In his new book, Exercise of Power, Secretary Gates reflects on the successes and shortcomings of the U.S. on the global stage, and offers his perspective on a new path forward to confront today’s greatest global challenges.
The catastrophic domestic and global effects of coronavirus begs the question: why was the world so unprepared for this virus? In search of some answers, I recently spoke with Ambassador Roger Meece, former U.S. Ambassador to the Democratic Republic of the Congo (2004 – 2007) and Malawi (2000 – 2003) and a member of the USGLC’s Washington State Advisory Committee.
If the world learned anything from the SARS epidemic, it is that in order to counter a viral disease, a coordination of the world’s finest medical institutions and brightest minds is quintessential. As the number of confirmed cases climbs with each passing day, the WHO must act swiftly and declare the Coronavirus a public health emergency of international concern. While multiple U.S. officials have vowed to support Chinese efforts to combat the epidemic, and are monitoring the situation closely, the U.S. government must also consider backing up its words by funding programs dedicated to fighting global epidemics.
Representing more than 30,000 Veterans for Smart Power across the country, nearly 50 top leaders of the USGLC’s growing veteran’s initiative came together on Capitol Hill earlier this month as part of an ongoing effort to elevate U.S. diplomatic and development programs alongside a strong defense. From Vietnam veterans to active guard and reserve members, this diverse group of men and women spent a day speaking with lawmakers and sharing personal stories of their time in uniform to highlight how our national security is strengthened by our civilian-led tools.
In recent weeks, our nation’s top national security experts – the military leaders of America’s combatant commands – briefed Congress on the national security threats facing the United States. While the challenges of great power competition from China and Russia were central to their testimonies, they also highlighted threats that require investing in development and diplomacy to keep America safe by addressing the drivers of extremism and instability, building allies and partner capacity, and promoting American values and diplomatic solutions to conflict.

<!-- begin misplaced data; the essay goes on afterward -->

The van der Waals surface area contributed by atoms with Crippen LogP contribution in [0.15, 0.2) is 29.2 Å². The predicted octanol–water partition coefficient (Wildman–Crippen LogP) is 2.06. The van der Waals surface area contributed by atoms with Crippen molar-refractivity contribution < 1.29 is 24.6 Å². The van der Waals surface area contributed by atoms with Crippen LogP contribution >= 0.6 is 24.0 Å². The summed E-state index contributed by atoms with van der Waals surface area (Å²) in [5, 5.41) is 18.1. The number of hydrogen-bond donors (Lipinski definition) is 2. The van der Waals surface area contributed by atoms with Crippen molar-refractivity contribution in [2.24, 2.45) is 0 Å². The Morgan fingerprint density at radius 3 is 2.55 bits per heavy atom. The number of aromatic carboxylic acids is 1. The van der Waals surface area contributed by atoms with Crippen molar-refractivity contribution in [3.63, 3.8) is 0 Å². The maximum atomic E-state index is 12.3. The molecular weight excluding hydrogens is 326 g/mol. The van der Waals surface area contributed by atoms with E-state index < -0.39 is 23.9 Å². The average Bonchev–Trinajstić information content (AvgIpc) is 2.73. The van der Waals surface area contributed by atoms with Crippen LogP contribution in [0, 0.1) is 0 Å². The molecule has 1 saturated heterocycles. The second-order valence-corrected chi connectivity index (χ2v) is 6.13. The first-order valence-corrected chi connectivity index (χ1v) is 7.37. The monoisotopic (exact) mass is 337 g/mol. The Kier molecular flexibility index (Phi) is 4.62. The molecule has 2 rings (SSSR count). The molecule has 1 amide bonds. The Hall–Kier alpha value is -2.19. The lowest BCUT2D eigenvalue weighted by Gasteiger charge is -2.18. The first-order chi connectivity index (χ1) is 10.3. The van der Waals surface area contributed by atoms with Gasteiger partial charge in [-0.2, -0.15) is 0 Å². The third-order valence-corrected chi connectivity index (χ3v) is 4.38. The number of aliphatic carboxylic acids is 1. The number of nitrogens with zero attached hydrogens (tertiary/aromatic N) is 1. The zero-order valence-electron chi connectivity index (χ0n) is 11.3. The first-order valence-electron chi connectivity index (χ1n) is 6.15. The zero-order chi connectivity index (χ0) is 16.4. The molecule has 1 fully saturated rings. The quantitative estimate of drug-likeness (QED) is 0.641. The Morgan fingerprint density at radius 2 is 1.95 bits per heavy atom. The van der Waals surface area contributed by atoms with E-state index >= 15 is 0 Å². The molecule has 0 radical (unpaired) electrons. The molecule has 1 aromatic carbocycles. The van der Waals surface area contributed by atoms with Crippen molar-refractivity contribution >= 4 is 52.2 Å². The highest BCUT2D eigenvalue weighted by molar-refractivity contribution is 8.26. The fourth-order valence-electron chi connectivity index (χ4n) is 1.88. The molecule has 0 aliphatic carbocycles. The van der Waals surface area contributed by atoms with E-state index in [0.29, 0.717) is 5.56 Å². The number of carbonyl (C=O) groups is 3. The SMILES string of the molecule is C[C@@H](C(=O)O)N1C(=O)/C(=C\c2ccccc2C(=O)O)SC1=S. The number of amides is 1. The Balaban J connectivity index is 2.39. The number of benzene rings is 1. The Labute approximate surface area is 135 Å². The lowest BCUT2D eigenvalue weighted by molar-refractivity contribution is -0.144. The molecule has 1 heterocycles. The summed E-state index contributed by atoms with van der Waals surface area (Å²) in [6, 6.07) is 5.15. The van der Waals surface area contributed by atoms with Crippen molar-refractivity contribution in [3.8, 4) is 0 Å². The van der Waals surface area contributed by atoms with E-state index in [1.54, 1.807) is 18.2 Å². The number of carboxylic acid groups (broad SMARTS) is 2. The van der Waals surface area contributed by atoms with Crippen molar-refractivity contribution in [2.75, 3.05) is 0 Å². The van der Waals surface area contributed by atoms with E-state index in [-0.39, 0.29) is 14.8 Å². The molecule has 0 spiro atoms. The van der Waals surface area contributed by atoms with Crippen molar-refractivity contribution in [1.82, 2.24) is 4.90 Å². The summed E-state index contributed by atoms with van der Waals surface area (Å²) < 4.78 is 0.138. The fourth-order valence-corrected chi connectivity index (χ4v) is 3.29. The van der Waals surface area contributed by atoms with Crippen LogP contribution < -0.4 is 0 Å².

The path forward in Venezuela remains uncertain since National Assembly President Juan Guaidó took the oath of office and declared himself the legitimate interim president of Venezuela. He was quickly recognized by the United States, Canada, and much of Central and Latin America, even as Russia, China, and Turkey warned they would continue to support President Maduro. While the Administration insists that no options are “off the table,” it has so far focused on a strong diplomatic and economic response to defend democratic values and encourage a peaceful transition of power. As the crisis unfolds, here are three critical issues to watch as the hunger and political crisis in Venezuela continues to spiral downward.
At the Heritage Foundation yesterday, National Security Advisor John Bolton introduced the Administration’s new Africa strategy, which he said reflects the president’s “central campaign promise” to put the interests of the American people first.
For every $1 we spend to prevent conflict and atrocities, we have the potential to save $16 in response costs, according to the Institute for Economics and Peace. And this week, in an effort to solidify state fragility as a national security priority, the House passed the Global Fragility and Violence Reduction Act of 2018. Now, we turn to the Senate to reframe America’s national security agenda and combat the threats posed by global fragility.